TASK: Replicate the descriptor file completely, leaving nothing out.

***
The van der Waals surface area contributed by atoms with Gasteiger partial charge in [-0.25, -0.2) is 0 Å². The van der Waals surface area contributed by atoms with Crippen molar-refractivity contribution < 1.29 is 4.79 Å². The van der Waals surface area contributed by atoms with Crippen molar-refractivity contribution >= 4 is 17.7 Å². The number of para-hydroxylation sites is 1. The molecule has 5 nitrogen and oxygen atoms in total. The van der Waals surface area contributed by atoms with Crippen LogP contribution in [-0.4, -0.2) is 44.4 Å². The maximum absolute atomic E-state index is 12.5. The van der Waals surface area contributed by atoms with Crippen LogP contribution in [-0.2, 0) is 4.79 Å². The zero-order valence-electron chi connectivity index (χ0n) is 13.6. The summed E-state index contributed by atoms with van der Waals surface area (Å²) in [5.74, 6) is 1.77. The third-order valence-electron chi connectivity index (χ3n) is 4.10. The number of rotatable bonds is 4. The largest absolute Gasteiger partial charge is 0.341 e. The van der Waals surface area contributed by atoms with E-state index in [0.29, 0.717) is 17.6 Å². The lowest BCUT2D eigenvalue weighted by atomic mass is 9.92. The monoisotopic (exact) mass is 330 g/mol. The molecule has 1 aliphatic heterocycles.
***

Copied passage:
The van der Waals surface area contributed by atoms with Gasteiger partial charge in [-0.25, -0.2) is 0 Å². The van der Waals surface area contributed by atoms with Crippen molar-refractivity contribution < 1.29 is 4.79 Å². The van der Waals surface area contributed by atoms with Crippen molar-refractivity contribution >= 4 is 17.7 Å². The number of para-hydroxylation sites is 1. The molecule has 5 nitrogen and oxygen atoms in total. The van der Waals surface area contributed by atoms with Crippen LogP contribution in [-0.4, -0.2) is 44.4 Å². The maximum absolute atomic E-state index is 12.5. The van der Waals surface area contributed by atoms with Crippen LogP contribution in [-0.2, 0) is 4.79 Å². The zero-order valence-electron chi connectivity index (χ0n) is 13.6. The summed E-state index contributed by atoms with van der Waals surface area (Å²) in [5.74, 6) is 1.77. The third-order valence-electron chi connectivity index (χ3n) is 4.10. The number of rotatable bonds is 4. The largest absolute Gasteiger partial charge is 0.341 e. The van der Waals surface area contributed by atoms with E-state index in [0.29, 0.717) is 17.6 Å². The lowest BCUT2D eigenvalue weighted by atomic mass is 9.92. The monoisotopic (exact) mass is 330 g/mol. The molecule has 1 aliphatic heterocycles.